The character report card is a shared experience between students and teachers. The activity allows students to identify character traits in others, both fictional and real. The report card encourages reflection through discussion and reasoning for a deeper, more personalized meaning and understanding of the core values. After several uses in the classroom, students begin to analyze characters as they read for their own enjoyment before they are given the character report card. Students are “trained” to look at characters through different eyes – eyes that can distinguish words and actions that promote good character and those that don’t. Through the character report card, core values become internalized as part of their education and part of their lives. Parents are also encouraged to generate conversations at home by asking their child such questions as, “Why did you give that character in your story such a high mark in respect?” or “If you were that character, what could you have done to show you are a responsible person?”
Students will analyze the actions/words of characters found in literature, history and core subject areas.
Students will determine a grade equivalent based on a character's demonstration and execution of specific character traits.
Students will compare and contrast fictional or historical characters' report card results to their own progress.
Students will reflect on a fictional or historical character’s progress and cite specific examples of how a character can improve in the future or describe what he did well.
Students will discuss the character development of a fictional or historical character in a small group or with a partner.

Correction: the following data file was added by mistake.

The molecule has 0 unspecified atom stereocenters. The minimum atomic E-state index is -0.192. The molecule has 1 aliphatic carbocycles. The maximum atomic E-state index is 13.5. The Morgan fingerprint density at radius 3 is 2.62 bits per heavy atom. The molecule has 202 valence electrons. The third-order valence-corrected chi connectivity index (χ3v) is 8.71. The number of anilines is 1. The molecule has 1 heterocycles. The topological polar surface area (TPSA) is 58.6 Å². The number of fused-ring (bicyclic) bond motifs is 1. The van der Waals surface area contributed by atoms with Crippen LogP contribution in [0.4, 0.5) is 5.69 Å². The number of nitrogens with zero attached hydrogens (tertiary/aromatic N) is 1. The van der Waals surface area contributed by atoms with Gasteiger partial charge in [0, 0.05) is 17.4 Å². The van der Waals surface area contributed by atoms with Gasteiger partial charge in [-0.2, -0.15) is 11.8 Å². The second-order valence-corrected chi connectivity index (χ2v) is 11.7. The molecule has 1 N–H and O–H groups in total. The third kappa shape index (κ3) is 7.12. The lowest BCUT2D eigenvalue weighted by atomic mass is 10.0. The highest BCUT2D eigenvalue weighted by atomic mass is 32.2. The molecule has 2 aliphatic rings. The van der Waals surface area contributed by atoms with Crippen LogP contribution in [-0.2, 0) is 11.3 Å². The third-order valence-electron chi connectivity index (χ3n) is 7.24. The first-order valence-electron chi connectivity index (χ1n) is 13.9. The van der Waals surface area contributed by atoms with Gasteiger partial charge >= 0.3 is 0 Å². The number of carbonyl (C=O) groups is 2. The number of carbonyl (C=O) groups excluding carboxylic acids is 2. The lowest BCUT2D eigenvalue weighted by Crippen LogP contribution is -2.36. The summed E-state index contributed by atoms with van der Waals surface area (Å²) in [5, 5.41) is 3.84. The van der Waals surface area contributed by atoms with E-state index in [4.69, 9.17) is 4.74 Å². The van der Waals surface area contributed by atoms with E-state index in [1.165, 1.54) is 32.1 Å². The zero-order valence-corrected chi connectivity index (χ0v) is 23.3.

Students will dialogue with parents regarding the fictional or historical character they are studying and the character traits he/she possesses or lacks.
Core curriculum materials that include fictional/historical characters
Character report card/reflection sheet
Identify and teach the character traits/core values identified by your school learning community. Students should have a working knowledge and understanding of what each trait looks and sounds like in their classroom, school, community and beyond. Students should understand the purpose of a report card and how to score the different areas.
Class Meeting Discussion
Choose a fictional or historical figure from your curriculum to introduce. Model the report card to identify the grade you would give for each character trait and what feedback the character should receive. Teacher should “think aloud” in the beginning and then move to guided practice using partners or small groups, then move to independent practice.
Extensions and Adaptations
Parent/Home Connection: Character Conversations… Parents are also encouraged to generate conversations at home by asking their child such questions as, “Why did you give that character in your story such a high mark in respect?” or “If you were that character, what could you have done to show you are a responsible person?”